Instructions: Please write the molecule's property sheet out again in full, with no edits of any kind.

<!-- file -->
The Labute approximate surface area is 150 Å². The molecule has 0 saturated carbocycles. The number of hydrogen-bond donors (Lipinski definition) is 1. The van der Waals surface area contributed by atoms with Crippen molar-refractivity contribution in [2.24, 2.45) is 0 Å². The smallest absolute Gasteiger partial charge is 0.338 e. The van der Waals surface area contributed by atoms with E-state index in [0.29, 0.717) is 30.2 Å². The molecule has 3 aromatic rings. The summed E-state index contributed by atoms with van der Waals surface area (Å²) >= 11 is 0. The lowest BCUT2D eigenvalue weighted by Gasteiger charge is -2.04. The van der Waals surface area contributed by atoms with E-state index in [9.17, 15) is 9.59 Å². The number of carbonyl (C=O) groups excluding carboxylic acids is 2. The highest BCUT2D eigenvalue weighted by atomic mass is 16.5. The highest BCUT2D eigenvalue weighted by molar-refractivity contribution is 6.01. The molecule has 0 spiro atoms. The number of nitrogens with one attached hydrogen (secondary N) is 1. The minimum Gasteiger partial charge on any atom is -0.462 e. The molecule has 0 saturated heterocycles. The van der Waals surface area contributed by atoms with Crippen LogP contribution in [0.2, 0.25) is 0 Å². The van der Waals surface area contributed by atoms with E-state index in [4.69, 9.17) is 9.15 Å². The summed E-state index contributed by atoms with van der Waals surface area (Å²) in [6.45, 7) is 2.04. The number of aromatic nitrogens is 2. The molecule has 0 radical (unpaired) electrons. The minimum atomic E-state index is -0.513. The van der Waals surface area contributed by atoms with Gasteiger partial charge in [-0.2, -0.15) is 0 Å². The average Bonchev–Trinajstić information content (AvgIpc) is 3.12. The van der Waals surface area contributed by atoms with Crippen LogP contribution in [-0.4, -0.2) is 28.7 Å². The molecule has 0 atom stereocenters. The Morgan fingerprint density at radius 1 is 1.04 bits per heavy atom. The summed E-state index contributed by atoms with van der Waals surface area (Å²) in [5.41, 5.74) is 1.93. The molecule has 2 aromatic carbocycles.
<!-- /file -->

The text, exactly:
The Labute approximate surface area is 150 Å². The molecule has 0 saturated carbocycles. The number of hydrogen-bond donors (Lipinski definition) is 1. The van der Waals surface area contributed by atoms with Crippen molar-refractivity contribution in [2.24, 2.45) is 0 Å². The smallest absolute Gasteiger partial charge is 0.338 e. The van der Waals surface area contributed by atoms with E-state index in [0.29, 0.717) is 30.2 Å². The molecule has 3 aromatic rings. The summed E-state index contributed by atoms with van der Waals surface area (Å²) >= 11 is 0. The lowest BCUT2D eigenvalue weighted by Gasteiger charge is -2.04. The van der Waals surface area contributed by atoms with E-state index in [9.17, 15) is 9.59 Å². The number of carbonyl (C=O) groups excluding carboxylic acids is 2. The highest BCUT2D eigenvalue weighted by atomic mass is 16.5. The highest BCUT2D eigenvalue weighted by molar-refractivity contribution is 6.01. The molecule has 0 spiro atoms. The number of nitrogens with one attached hydrogen (secondary N) is 1. The minimum Gasteiger partial charge on any atom is -0.462 e. The molecule has 0 saturated heterocycles. The van der Waals surface area contributed by atoms with Crippen LogP contribution in [0.2, 0.25) is 0 Å². The van der Waals surface area contributed by atoms with E-state index in [4.69, 9.17) is 9.15 Å². The summed E-state index contributed by atoms with van der Waals surface area (Å²) in [6.45, 7) is 2.04. The number of aromatic nitrogens is 2. The molecule has 0 radical (unpaired) electrons. The minimum atomic E-state index is -0.513. The van der Waals surface area contributed by atoms with Gasteiger partial charge in [-0.2, -0.15) is 0 Å². The average Bonchev–Trinajstić information content (AvgIpc) is 3.12. The van der Waals surface area contributed by atoms with Crippen LogP contribution in [-0.4, -0.2) is 28.7 Å². The molecule has 0 atom stereocenters. The Morgan fingerprint density at radius 1 is 1.04 bits per heavy atom. The summed E-state index contributed by atoms with van der Waals surface area (Å²) in [5.41, 5.74) is 1.93. The molecule has 2 aromatic carbocycles.